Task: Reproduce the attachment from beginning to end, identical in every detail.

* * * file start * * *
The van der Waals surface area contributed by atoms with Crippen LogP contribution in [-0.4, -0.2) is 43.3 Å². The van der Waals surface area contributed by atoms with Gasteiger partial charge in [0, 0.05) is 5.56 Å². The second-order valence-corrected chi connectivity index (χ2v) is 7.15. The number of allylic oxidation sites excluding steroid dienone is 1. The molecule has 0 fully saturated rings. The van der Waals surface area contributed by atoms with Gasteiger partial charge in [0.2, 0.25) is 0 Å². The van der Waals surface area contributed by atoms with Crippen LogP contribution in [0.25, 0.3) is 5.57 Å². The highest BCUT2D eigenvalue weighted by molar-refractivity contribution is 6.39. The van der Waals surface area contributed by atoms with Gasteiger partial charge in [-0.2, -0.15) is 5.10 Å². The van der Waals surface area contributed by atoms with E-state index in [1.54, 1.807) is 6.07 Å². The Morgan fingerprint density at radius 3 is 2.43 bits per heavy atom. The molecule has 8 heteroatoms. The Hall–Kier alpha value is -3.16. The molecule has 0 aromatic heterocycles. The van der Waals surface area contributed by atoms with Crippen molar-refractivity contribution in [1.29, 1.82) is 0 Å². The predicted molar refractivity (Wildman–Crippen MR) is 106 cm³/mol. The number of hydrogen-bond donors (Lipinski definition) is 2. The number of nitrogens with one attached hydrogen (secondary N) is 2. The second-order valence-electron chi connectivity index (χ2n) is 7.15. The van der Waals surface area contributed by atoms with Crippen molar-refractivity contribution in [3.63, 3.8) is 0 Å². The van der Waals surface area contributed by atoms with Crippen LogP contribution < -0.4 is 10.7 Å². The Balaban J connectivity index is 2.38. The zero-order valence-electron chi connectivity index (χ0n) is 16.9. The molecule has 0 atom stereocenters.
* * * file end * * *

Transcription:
The van der Waals surface area contributed by atoms with Crippen LogP contribution in [-0.4, -0.2) is 43.3 Å². The van der Waals surface area contributed by atoms with Gasteiger partial charge in [0, 0.05) is 5.56 Å². The second-order valence-corrected chi connectivity index (χ2v) is 7.15. The number of allylic oxidation sites excluding steroid dienone is 1. The molecule has 0 fully saturated rings. The van der Waals surface area contributed by atoms with Gasteiger partial charge in [0.2, 0.25) is 0 Å². The van der Waals surface area contributed by atoms with Crippen LogP contribution in [0.25, 0.3) is 5.57 Å². The highest BCUT2D eigenvalue weighted by molar-refractivity contribution is 6.39. The van der Waals surface area contributed by atoms with Gasteiger partial charge in [-0.2, -0.15) is 5.10 Å². The van der Waals surface area contributed by atoms with E-state index in [1.54, 1.807) is 6.07 Å². The Morgan fingerprint density at radius 3 is 2.43 bits per heavy atom. The molecule has 8 heteroatoms. The Hall–Kier alpha value is -3.16. The molecule has 0 aromatic heterocycles. The van der Waals surface area contributed by atoms with Crippen molar-refractivity contribution in [1.29, 1.82) is 0 Å². The predicted molar refractivity (Wildman–Crippen MR) is 106 cm³/mol. The number of hydrogen-bond donors (Lipinski definition) is 2. The number of nitrogens with one attached hydrogen (secondary N) is 2. The second-order valence-electron chi connectivity index (χ2n) is 7.15. The van der Waals surface area contributed by atoms with Crippen molar-refractivity contribution in [3.63, 3.8) is 0 Å². The van der Waals surface area contributed by atoms with Crippen LogP contribution < -0.4 is 10.7 Å². The Balaban J connectivity index is 2.38. The zero-order valence-electron chi connectivity index (χ0n) is 16.9. The molecule has 0 atom stereocenters.